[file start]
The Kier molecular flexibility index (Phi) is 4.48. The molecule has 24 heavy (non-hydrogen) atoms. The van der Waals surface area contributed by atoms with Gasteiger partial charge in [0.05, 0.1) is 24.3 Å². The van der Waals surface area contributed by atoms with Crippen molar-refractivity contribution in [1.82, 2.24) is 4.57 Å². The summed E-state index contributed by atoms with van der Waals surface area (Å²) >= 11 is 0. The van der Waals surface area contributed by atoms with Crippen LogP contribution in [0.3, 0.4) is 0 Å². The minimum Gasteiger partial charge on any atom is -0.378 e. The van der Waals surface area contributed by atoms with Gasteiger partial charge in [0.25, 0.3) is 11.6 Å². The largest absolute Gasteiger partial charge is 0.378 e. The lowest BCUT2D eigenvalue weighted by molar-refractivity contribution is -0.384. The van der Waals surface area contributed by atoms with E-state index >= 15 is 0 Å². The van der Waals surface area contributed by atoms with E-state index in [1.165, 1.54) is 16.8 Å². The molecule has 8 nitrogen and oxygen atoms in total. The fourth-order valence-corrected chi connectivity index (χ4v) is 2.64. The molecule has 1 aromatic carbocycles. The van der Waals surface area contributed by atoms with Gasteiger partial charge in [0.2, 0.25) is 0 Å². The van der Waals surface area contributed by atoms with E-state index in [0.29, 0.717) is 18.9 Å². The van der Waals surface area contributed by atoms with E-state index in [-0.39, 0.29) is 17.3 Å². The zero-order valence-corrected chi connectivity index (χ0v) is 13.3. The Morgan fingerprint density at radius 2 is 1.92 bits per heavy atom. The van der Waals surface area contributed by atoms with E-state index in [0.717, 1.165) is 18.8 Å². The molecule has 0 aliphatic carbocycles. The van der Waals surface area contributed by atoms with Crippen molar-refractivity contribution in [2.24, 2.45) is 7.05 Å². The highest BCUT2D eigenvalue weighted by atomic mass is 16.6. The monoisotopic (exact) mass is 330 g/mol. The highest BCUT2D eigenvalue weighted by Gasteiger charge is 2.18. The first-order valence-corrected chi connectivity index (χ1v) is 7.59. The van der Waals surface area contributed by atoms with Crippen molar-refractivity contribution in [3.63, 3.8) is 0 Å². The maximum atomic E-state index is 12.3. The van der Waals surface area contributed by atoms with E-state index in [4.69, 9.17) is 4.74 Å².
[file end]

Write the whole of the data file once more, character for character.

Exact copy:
The Kier molecular flexibility index (Phi) is 4.48. The molecule has 24 heavy (non-hydrogen) atoms. The van der Waals surface area contributed by atoms with Gasteiger partial charge in [0.05, 0.1) is 24.3 Å². The van der Waals surface area contributed by atoms with Crippen molar-refractivity contribution in [1.82, 2.24) is 4.57 Å². The summed E-state index contributed by atoms with van der Waals surface area (Å²) >= 11 is 0. The van der Waals surface area contributed by atoms with Crippen LogP contribution in [0.3, 0.4) is 0 Å². The minimum Gasteiger partial charge on any atom is -0.378 e. The van der Waals surface area contributed by atoms with Gasteiger partial charge in [0.25, 0.3) is 11.6 Å². The largest absolute Gasteiger partial charge is 0.378 e. The lowest BCUT2D eigenvalue weighted by molar-refractivity contribution is -0.384. The van der Waals surface area contributed by atoms with E-state index >= 15 is 0 Å². The van der Waals surface area contributed by atoms with E-state index in [1.165, 1.54) is 16.8 Å². The molecule has 8 nitrogen and oxygen atoms in total. The fourth-order valence-corrected chi connectivity index (χ4v) is 2.64. The molecule has 1 aromatic carbocycles. The van der Waals surface area contributed by atoms with Gasteiger partial charge in [0.2, 0.25) is 0 Å². The van der Waals surface area contributed by atoms with E-state index in [0.29, 0.717) is 18.9 Å². The van der Waals surface area contributed by atoms with E-state index in [-0.39, 0.29) is 17.3 Å². The zero-order valence-corrected chi connectivity index (χ0v) is 13.3. The Morgan fingerprint density at radius 2 is 1.92 bits per heavy atom. The van der Waals surface area contributed by atoms with E-state index in [0.717, 1.165) is 18.8 Å². The molecule has 0 aliphatic carbocycles. The van der Waals surface area contributed by atoms with Crippen molar-refractivity contribution in [2.24, 2.45) is 7.05 Å². The highest BCUT2D eigenvalue weighted by atomic mass is 16.6. The monoisotopic (exact) mass is 330 g/mol. The highest BCUT2D eigenvalue weighted by Gasteiger charge is 2.18. The first-order valence-corrected chi connectivity index (χ1v) is 7.59. The van der Waals surface area contributed by atoms with Crippen molar-refractivity contribution in [3.63, 3.8) is 0 Å². The maximum atomic E-state index is 12.3. The van der Waals surface area contributed by atoms with E-state index in [4.69, 9.17) is 4.74 Å².